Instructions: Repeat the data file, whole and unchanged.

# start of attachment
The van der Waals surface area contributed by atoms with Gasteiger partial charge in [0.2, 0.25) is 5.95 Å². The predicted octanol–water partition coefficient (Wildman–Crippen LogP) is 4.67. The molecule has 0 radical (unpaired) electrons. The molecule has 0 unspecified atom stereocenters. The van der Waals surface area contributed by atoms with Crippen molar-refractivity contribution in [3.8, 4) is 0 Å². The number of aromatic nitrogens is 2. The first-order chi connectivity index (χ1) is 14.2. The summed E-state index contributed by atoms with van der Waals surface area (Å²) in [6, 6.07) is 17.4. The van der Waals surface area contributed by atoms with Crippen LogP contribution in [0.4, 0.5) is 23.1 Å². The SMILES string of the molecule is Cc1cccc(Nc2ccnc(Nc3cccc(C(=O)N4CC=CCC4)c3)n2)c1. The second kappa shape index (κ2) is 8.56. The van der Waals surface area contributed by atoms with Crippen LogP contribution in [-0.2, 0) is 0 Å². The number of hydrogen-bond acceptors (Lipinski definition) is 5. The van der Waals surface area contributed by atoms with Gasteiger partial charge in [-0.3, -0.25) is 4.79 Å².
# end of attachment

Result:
The van der Waals surface area contributed by atoms with Gasteiger partial charge in [0.2, 0.25) is 5.95 Å². The predicted octanol–water partition coefficient (Wildman–Crippen LogP) is 4.67. The molecule has 0 radical (unpaired) electrons. The molecule has 0 unspecified atom stereocenters. The van der Waals surface area contributed by atoms with Crippen molar-refractivity contribution in [3.8, 4) is 0 Å². The number of aromatic nitrogens is 2. The first-order chi connectivity index (χ1) is 14.2. The summed E-state index contributed by atoms with van der Waals surface area (Å²) in [6, 6.07) is 17.4. The van der Waals surface area contributed by atoms with Crippen LogP contribution in [0.4, 0.5) is 23.1 Å². The SMILES string of the molecule is Cc1cccc(Nc2ccnc(Nc3cccc(C(=O)N4CC=CCC4)c3)n2)c1. The second kappa shape index (κ2) is 8.56. The van der Waals surface area contributed by atoms with Crippen LogP contribution in [-0.2, 0) is 0 Å². The number of hydrogen-bond acceptors (Lipinski definition) is 5. The van der Waals surface area contributed by atoms with Gasteiger partial charge in [-0.3, -0.25) is 4.79 Å².